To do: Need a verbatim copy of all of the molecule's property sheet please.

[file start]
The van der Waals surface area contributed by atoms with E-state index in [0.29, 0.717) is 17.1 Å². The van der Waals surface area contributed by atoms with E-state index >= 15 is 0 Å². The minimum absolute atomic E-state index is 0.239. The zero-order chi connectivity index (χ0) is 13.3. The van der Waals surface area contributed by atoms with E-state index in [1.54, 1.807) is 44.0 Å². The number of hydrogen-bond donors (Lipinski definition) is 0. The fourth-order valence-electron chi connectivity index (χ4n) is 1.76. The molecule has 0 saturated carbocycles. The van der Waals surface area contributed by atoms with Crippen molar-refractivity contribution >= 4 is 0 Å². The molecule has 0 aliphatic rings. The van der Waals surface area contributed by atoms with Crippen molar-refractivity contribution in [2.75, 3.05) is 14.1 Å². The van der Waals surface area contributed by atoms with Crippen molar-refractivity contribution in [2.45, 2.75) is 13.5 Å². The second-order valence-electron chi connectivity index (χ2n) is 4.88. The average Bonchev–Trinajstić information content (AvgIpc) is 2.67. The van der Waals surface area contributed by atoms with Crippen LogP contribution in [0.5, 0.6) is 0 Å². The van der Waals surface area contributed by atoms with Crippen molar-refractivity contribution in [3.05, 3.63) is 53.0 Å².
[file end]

The van der Waals surface area contributed by atoms with E-state index in [0.29, 0.717) is 17.1 Å². The van der Waals surface area contributed by atoms with E-state index >= 15 is 0 Å². The minimum absolute atomic E-state index is 0.239. The zero-order chi connectivity index (χ0) is 13.3. The van der Waals surface area contributed by atoms with E-state index in [1.54, 1.807) is 44.0 Å². The number of hydrogen-bond donors (Lipinski definition) is 0. The fourth-order valence-electron chi connectivity index (χ4n) is 1.76. The molecule has 0 saturated carbocycles. The van der Waals surface area contributed by atoms with Crippen molar-refractivity contribution >= 4 is 0 Å². The molecule has 0 aliphatic rings. The van der Waals surface area contributed by atoms with Crippen molar-refractivity contribution in [2.75, 3.05) is 14.1 Å². The van der Waals surface area contributed by atoms with Crippen molar-refractivity contribution in [2.45, 2.75) is 13.5 Å². The second-order valence-electron chi connectivity index (χ2n) is 4.88. The average Bonchev–Trinajstić information content (AvgIpc) is 2.67. The van der Waals surface area contributed by atoms with Crippen LogP contribution in [0.5, 0.6) is 0 Å². The van der Waals surface area contributed by atoms with Crippen molar-refractivity contribution in [3.05, 3.63) is 53.0 Å².